Ancient Monuments

History on the Ground

This site is entirely user-supported. See how you can help.

Round House

A Scheduled Monument in Alton, Staffordshire

Approximate Location Map
Large Map »
Street or Overhead View
Contributor Photos »

If Google Street View is available, the image is from the best available vantage point looking, if possible, towards the location of the monument. Where it is not available, the satellite view is shown instead.

Coordinates

Latitude: 52.9762 / 52°58'34"N

Longitude: -1.8939 / 1°53'38"W

OS Eastings: 407221.410001

OS Northings: 342097.632201

OS Grid: SK072420

Mapcode National: GBR 37R.G04

Mapcode Global: WHBD4.WGB7

Entry Name: Round House

Scheduled Date: 30 December 1947

Source: Historic England

Source ID: 1006116

English Heritage Legacy ID: ST 34

County: Staffordshire

Civil Parish: Alton

Built-Up Area: Alton

Traditional County: Staffordshire

Lieutenancy Area (Ceremonial County): Staffordshire

Church of England Parish: Alton St Peter

Church of England Diocese: Lichfield

Summary

Lock up at the junction of Knight Lane and Dimble Lane.

Source: Historic England

Details

This record was the subject of a minor enhancement on 11 June 2015. The record has been generated from an "old county number" (OCN) scheduling record. These are monuments that were not reviewed under the Monuments Protection Programme and are some of our oldest designation records.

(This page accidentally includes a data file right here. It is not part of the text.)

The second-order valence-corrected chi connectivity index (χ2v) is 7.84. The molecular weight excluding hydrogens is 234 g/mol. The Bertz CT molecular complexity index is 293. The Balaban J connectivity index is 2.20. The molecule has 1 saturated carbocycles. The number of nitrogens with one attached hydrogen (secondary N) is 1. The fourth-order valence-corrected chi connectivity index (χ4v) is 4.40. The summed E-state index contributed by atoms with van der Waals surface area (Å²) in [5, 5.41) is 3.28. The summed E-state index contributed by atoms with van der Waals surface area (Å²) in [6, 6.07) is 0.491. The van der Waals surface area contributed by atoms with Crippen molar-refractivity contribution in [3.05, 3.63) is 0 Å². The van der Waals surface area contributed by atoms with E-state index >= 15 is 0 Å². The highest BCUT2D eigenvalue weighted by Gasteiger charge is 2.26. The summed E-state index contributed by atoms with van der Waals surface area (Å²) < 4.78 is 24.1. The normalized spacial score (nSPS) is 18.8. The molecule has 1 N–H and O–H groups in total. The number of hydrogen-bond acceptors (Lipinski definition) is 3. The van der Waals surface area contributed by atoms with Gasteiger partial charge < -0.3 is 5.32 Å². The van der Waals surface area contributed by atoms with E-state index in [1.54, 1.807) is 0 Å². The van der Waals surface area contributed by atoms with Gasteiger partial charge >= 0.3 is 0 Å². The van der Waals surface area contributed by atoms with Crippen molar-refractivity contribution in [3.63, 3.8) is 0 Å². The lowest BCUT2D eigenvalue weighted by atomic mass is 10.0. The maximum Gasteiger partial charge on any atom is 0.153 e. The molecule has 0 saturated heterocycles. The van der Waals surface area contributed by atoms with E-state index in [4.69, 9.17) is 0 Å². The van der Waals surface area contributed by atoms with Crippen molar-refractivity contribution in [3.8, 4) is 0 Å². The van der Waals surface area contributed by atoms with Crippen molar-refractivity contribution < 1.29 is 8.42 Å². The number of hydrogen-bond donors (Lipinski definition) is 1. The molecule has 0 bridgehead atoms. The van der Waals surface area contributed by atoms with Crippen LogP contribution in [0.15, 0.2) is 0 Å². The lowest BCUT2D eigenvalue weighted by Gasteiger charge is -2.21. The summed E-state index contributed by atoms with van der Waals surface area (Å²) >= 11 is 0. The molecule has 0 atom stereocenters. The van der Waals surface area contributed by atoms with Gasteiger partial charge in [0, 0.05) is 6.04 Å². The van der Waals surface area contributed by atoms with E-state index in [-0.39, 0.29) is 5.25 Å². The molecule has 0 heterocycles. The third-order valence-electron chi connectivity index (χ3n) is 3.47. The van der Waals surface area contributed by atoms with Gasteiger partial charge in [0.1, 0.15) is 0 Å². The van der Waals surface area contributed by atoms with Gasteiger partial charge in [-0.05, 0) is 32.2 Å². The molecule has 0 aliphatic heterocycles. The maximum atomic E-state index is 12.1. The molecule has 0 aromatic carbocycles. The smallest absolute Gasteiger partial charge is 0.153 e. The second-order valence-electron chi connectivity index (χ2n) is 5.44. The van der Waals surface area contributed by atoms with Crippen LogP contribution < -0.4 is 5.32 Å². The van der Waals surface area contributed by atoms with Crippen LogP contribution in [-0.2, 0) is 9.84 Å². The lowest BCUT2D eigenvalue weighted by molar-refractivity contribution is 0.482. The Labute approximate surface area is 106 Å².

The monument includes a lock up within the village of Alton. It is a small circular one-celled building up to 4m in diameter, made of rock faced ashlar stone with a door on its north side and a dome roof surmounted by a cupola with ball finial. It was built in 1819 by the Earl of Shrewsbury to act as a temporary prison.
The lock up is also a Grade II Listed Building (NHLE 1374689).
.

Source: Historic England

Reasons for Scheduling

Lock ups or blind houses are small buildings built as temporary prisons for the incarceration of drunkards, vagrants and people disturbing the peace. Generally stone built but occasionally wooden, they are square, round or octagonal and contain either one cell or one for either sex. A small sometimes barred window was often included but the inside was always dim, hence the term blind house. In some examples, an iron cradle or wooden bench survives, on which the prisoner slept. They were often built by the parish or as a gift to the village or town by a wealthy resident and are generally centrally placed within the settlement. Blind houses went out of use in the mid-19th century when they were made redundant by the founding of a regular police service.

The lock up at Alton survives as a good example of this class of monument and is a focal point within the village which retains a number of contemporary buildings which would have been in existence in the early 19th century.

Source: Historic England

Sources

Other
Pastscape 305402, HER DST5876 & NMR SK04SE18

Source: Historic England

Other nearby scheduled monuments

AncientMonuments.uk is an independent online resource and is not associated with any government department. All government data published here is used under licence. Please do not contact AncientMonuments.uk for any queries related to any individual ancient or schedued monument, planning permission related to scheduled monuments or the scheduling process itself.

AncientMonuments.uk is a Good Stuff website.